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Beyond the Blurb | Stop Supporting the Sale of ARCs

Morning, friends!

In several discussion posts, I’ve addressed ARCs on a variety of issues. And I feel as if I need to discuss them further. Book Expo and BookCon have passed, and yet seeing ARCs being sold on eBay and other sites infuriates me. But it doesn’t surprise me.

At the starting price of $99 USD, Ninth House by Leigh Bardugo, sold for $255.00 USD (roughly $350 CAD) on eBay. Yes, it’s signed. And yes, this particular seller routinely offers ARCs. Unfortunately, the author and publisher will never see that money.

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Beyond the Blurb | Book Blogger Interaction Etiquette

Okay, book bloggers!

You know I can’t offer author interaction tips without giving you some. I’ve witnessed several bloggers struggle with interacting with authors. So learning proper etiquette at whatever stage in your blogging career isn’t bad. You’re growing as a blogger. And I, too, am constantly learning in this ever-changing environment.

In my last Beyond the Blurb post, I discussed how authors should interact with us. For my next one, I want to provide tips to bloggers who may not know how to communicate with authors. Again, I’m not an expert. But I wish to give any advice that has helped me.

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Beyond the Blurb | Author Interaction Etiquette

Morning, bloggers,

Who is ready for the next book community controversy? If you haven’t heard, Erin Swan, author of Bright Star, quickly learned the ire of the book community when she joked about “cyberstalking” a reviewer. The community was quick to condemn her and her actions.

We live in a constant online world. Every single act or statement will be judged, screenshot, and ridiculed. Social media has made life harder for many people, especially authors. So their online presence is a delicate balance. As a blogger, I’m always learning new and old etiquette to follow. But I know the most important tips so I don’t ruin my credibility. But I see more authors calling out readers personally.

For my next discussion, I want to discuss the proper online etiquette authors can follow to prevent any negative press. I’m not an expert. I’m still learning as a blogger. But thankfully, my publicity and marketing courses have given me valuable tips. If you’re an author who’s struggling, here are some tips you can go by:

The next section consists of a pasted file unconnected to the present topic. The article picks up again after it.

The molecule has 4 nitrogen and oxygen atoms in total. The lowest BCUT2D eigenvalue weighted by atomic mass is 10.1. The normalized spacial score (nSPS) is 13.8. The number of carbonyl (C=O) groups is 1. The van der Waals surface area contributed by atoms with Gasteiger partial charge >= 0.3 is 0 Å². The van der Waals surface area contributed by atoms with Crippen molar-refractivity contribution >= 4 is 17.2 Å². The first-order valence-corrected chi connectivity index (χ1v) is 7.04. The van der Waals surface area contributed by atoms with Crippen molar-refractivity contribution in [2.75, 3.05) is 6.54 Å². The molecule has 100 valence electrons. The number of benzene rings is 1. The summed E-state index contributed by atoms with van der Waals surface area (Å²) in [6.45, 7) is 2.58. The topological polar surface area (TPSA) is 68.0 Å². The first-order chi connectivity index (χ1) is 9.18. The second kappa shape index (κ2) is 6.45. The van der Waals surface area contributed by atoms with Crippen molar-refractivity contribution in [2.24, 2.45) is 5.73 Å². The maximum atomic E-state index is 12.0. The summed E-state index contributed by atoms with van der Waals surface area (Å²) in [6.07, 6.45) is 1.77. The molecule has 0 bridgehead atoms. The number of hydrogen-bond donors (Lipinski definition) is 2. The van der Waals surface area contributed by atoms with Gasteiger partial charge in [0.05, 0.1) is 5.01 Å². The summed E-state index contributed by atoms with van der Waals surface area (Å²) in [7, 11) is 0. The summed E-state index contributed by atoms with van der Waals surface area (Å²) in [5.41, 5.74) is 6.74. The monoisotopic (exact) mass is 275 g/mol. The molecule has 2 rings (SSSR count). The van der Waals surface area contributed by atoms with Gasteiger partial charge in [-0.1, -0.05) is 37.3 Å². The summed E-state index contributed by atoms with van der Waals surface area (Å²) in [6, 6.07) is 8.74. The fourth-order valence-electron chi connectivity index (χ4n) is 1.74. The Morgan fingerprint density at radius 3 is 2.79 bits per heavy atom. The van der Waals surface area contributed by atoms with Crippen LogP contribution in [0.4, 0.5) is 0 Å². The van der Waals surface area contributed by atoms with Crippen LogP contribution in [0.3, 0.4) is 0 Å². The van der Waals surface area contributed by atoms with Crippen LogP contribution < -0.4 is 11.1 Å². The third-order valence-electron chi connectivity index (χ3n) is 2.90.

Never—and I Mean NEVER—Stalk Reviewers

It’s 2019, but apparently, people have forgotten about that little fact. However, cyberstalking is somehow a joking matter, when in fact, people have had their lives ruined, have been killed, or raped. Never joke about a serious and criminal act.

If people don’t understand how serious the situation is, remember when Kathleen Hale, author of No One Else Can Have You, admitted to stalking a reviewer. The YA community rightfully refused to support her and her book. Now, she’s publishing a new essay collection about the whole incident. Appropriate? Hell no. But hey, the Guardian wrote a piece about her stalking. So I guess she’s in the clear.

Authors need to realize that joking about what Kathleen has done is beyond deplorable. I and other bloggers shouldn’t have to fear for our safety and sanity simply because we accepted a review request or bought a book, then reviewed it.

Yes, even though she has apologized for her actions and her words, Erin never went to this degree. She simply looked up the reviewer’s online presence. But not everyone stops at that curious look. People take it further, which is why heading down that path is never a good idea.

( Screenshot courtesy of Paige from The YA Kitten.)

 

Never Call Out a Reviewer

Like I’ve stated before, reviews aren’t meant for authors. Yes, they support the author. But they are meant for potential readers. Calling out reviewers because they’ve given your book a one-star review or even a slightly negative review doesn’t help your publicity campaign. Rather, it can easily harm it. We live in a cancel culture now. So we can’t fuel it any further than we should.

 

Rethink That Tweet

Sure, delete that Tweet, but I’ll bet you a ridiculous amount of money that your followers have screenshot it. And it’ll follow you forever. So think before you Tweet. It’ll save you a headache.

 

Don’t Expect Readers Owe You Anything, even a Review

I’m still debating this concept. Sure, readers agree to do a review when they accept an ARC. Sometimes though, they decided to DNF the book or didn’t feel comfortable with writing a review because the book’s content is too graphic, or it’s affected them on a personal level. I understand ARCs are expensive, and the sole reason behind them is for readers to review them. But we need to realize that this outcome doesn’t always happen.

 

If You Question What Your Next Step Should Be, Step Back and Don’t Make the Situation Worse

Listen to your inner voice. It’s there for a reason. Trust your gut. And please, do not make an already difficult situation worse. There’s no reason to inflame the problem. Your online life can be destroyed within one click.